No. 11, 558 yards, Par 5 – If this green is soft, it will yield plenty of eagles. If the ground is firm, it’s much more difficult. This is a hole where length doesn’t look completely necessary, but it actually really helps more than you think. Unless you bomb a drive and catch a good lie in the right-hand rough, you need to hit the fairway to go for the green in two. Some players could have iron into it, but a utility club is more likely. The green is surrounded by a bunker on the right and water to the right and long of that. The key is that this green just isn’t very big, and there’s a lot of trouble surrounding it. There is more of an ideal layup area too that medium-range hitters may feel more comfortable laying up to in order to have a simple approach. Essentially, hitting iron into the green on your second shot and having softer grounds is a huge bonus for eagles.
No. 12, 358 yards, Par 4 – This hole is a slight dogleg left, so it actually plays slightly shorter than 358 yards if a player chooses to go for the green. One day the PGA will probably move the tee box up as well. The problem is that there is no fairway surrounding the green to run tee shots onto and the green has several mounds that make putting an adventure. There haven’t been any eagles converted here the last two years, but there were five earned the two years prior. You will see someone like Bubba Watson or Dustin Johnson go for this green. The chances of picking someone who gets an eagle here is very slim, but hey, with length as an advantage, it’s a nice incentive.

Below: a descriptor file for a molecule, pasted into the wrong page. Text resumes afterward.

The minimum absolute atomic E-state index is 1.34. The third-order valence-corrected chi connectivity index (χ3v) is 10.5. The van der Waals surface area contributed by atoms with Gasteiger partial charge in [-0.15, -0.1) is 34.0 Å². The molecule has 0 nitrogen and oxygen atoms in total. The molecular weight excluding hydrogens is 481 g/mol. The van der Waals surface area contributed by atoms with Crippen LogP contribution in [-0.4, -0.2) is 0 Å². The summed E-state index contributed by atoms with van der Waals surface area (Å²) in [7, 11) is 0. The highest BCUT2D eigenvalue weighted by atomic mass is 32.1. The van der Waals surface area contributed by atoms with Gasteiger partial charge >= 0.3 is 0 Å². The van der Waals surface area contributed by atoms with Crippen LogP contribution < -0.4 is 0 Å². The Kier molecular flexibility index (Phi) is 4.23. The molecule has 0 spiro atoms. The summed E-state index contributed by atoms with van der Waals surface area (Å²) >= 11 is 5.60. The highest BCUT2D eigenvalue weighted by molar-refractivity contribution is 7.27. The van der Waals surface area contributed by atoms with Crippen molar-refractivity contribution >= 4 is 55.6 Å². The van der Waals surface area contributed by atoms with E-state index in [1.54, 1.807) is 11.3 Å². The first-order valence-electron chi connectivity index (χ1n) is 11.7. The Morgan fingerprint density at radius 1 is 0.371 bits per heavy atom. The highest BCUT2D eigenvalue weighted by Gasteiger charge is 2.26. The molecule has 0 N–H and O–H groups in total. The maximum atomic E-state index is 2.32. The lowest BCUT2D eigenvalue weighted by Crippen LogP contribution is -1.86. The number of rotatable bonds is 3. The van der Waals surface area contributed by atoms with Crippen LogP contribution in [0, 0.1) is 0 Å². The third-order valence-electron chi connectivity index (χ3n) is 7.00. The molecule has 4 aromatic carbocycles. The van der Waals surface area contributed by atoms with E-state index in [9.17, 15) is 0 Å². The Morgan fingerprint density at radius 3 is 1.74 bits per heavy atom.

No. 16, 523 yards, Par 5 – This is the start of the dramatic finish at Sawgrass that everyone talks about. It is a short par 5, and eagles are definitely possible. As long as players find the fairway, they are going for the green in two, regardless how long they hit it. However, there is water directly off the green short-right, right and deep of the green. The only good miss is short left, but there is a bunker and huge tree guarding that area, so the approach is very complex. If the conditions cooperate, we could see 15-plus eagles on this hole.
So, as you can see, length is certainly beneficial, but it’s not a significant thing in comparison to some other tournaments. In fact, we want to consider and favor longer hitters who are also accurate and good ball strikers, particularly as of late. The reasoning for this is that accuracy with all the hazards and difficult greens this course provides is necessary to shoot a great score.
This is why I wouldn’t use someone like Bubba. He’s a great long hitter who fits very well at Augusta and some other courses, but there are significantly more forced carries with water and bunkers, the fairways are tighter and the greens are narrower so his style of golf isn’t as effective over a 72-hole stretch.